Monday, September 19, 2011

Write what you love

There are some writers who only read and write in one genre. For example, I have a good friend who only reads realistic, literary fiction. She read the first two Harry Potter books and gave up. They were good, but they just weren't her thing, she wasn't interested.

Then there are people who read almost everything put in front of them. Literary fiction, sci-fi, comic books, horror, historical fiction... And yes, that has been my reading list for the past month! Everyone has things they can't get excited about, but most writers I know fall into this latter category: we'll read just about anything as long as it's good.

So, if we're not a sci-fi gal, or a historical fiction guy, how do we decide what to write? Especially if publishers are going to expect us to stick more or less to the same genre with each book? I've struggled with this before (Do you read what you write?), but this past year I've managed to stumble across some good answers, so I thought I would share those with you.

Betsy Lerner in her book The Forest for the Trees: An Editor's Advice to Writers encourages writers simply to look at what they read, especially at what they return to over and over again. I found this advice maddening at first, given my omnivorous appetite for books, but on reflection it made more and more sense. There are commonalities in the things I love. It's not a genre, unfortunately. I can't get off so easily and say I want to be a realistic, literary writer. But the books I love do have plenty of similarities.

John Truby in his book The Anatomy of Story (which I reviewed two weeks ago) has a more general approach. He encourages writers in search of an idea to make a list of "everything you would like to see up on the screen, in a book, or at the theater. It's what you are passionately interested in, and it's what entertains you." Agents do this frequently in trying to describe their interests to potential clients. Why can't we as writers do the same?

Then there's this genius writing exercise from genius author Laurie Halse Anderson. Make a list of the things you're most afraid of. Use one in a story. Talk about a foolproof way to inject passion into your writing!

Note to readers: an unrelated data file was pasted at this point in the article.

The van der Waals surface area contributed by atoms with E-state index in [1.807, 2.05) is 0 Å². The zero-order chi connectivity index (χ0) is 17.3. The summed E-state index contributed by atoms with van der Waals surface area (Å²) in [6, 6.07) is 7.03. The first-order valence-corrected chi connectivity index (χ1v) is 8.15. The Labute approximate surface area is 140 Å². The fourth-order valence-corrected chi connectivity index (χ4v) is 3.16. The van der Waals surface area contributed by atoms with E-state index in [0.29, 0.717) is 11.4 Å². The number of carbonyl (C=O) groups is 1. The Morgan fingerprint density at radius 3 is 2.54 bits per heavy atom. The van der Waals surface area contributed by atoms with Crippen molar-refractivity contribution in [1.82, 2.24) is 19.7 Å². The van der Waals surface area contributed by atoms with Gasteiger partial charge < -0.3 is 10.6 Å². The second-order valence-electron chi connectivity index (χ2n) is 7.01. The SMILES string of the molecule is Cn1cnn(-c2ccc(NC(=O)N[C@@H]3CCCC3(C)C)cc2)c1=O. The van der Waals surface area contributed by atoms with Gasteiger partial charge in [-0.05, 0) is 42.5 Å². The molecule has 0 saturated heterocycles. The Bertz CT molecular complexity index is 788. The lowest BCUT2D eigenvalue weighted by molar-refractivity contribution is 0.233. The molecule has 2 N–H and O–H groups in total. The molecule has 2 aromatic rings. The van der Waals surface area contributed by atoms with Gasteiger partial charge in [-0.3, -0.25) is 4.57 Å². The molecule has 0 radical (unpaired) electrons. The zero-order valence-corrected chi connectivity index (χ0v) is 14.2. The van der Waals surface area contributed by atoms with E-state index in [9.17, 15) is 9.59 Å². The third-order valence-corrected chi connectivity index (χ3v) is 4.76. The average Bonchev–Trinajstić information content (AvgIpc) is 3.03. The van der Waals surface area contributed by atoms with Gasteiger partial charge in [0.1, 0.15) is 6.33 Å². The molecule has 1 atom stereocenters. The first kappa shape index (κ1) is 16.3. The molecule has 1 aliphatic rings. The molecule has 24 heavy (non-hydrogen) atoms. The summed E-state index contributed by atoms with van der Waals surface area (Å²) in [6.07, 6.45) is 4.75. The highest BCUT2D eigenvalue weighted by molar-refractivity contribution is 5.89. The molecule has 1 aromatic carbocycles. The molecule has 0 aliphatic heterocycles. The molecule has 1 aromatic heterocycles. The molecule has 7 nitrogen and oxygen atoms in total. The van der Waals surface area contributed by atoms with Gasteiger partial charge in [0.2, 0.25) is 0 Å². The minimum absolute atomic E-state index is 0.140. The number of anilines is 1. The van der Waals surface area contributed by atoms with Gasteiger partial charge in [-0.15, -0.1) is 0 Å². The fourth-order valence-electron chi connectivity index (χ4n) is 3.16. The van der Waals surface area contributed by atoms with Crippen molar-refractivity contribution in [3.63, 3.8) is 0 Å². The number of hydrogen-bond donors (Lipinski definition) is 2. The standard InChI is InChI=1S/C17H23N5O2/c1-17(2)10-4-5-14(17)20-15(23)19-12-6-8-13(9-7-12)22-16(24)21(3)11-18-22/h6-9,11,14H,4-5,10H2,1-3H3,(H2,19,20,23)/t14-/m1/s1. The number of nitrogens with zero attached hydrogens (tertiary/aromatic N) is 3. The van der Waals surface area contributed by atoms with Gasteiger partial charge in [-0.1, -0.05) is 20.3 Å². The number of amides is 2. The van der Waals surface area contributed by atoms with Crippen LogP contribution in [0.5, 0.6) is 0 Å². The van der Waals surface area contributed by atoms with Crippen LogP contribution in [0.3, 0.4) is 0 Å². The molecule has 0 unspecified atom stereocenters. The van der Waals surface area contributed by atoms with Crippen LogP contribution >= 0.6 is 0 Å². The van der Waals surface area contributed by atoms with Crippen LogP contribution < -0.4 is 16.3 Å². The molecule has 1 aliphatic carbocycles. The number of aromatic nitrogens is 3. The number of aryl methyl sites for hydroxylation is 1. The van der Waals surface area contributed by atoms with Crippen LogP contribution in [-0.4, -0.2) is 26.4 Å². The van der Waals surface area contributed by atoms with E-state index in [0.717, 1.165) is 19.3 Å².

This past month I've done all three of these exercises. And combined them into one giant list of the things I'm passionate about (passionate with love or fear, all the same list!). So when my current idea was ticking off several items on the list, I knew I had a winner. Further, amongst all the commonalities, I was beginning to get a very good sense of the type of writer I wanted to be. Even better? The list is a keeper. I can see dozens of other ideas emerging from it.

Do you have a clear and defined genre? If not, how do you decide what to write? Any other suggestions?

9 comments:

  1. I must try this. Combining commonalities, what you're passionate about, and what you're most afraid is a brilliant triad to learn who you are as a writer, as opposed to who you think you are. This is excellent Anne! Thanks so much for this post :)

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  2. Andrea: Aw, thanks, so happy I could share! It really has been a huge help to me. And you're right, raw, in depth journaling like this really does separate who we think we are from who we actually are.

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  3. Anne,
    Three great exercises to try!
    Actually one of my first pub credits was a poem in Once Upon a Time. It was on the very topic of deciding what to write. I often have competing characters trying to get my attention. It isn't easy to decide!

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  4. This is very interesting. I started out writing "contemporary" but I mostly read horror/thriller/mysteries with a little speculative fiction in the mix.

    Now, I find that my writing fills "closer" when I write about these subjects.

    It's weird but in a way, I always thought I wouldn't want to write dark but it suits me well.

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  5. Just when I think I know what my genre is, a totally different idea strikes. I think I'll always love to read and write fantasy the most, but I'm finding that my writing tastes are starting to become as varied as my reading tastes. It's sort of fun, actually.

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  6. I just write what I feel. It can be tempting to try to mold a piece into a specific genre, but in the end, there's no forcing it.

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  7. Angela: Thanks! So nice to know I'm not the only writer struggling with this. Though I'm unfortunately not as poetic about it! ;)

    Karen: That is interesting! Did the switch stumble upon you, or did you consciously try to write something else? It's funny that it can be so hard to figure out what's inside us that will allow us to tell the best stories.

    Anna: Lucky you that you can make it work! Someday when I grow up, I want to be that type of writer, too. ;)

    Luv: That's so true, whatever we right, it has to come from us. But unfortunately agents and publishers still want to know what shelf we're going to end up on.

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  8. I'd be interested to hear some of your commonalities! :)

    -Linzey

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  9. Linzey: Oh dear, that almost feels like sharing my underwear size! ;) But a fair question! I'll see if I can figure out how to work some of it into a blog post.

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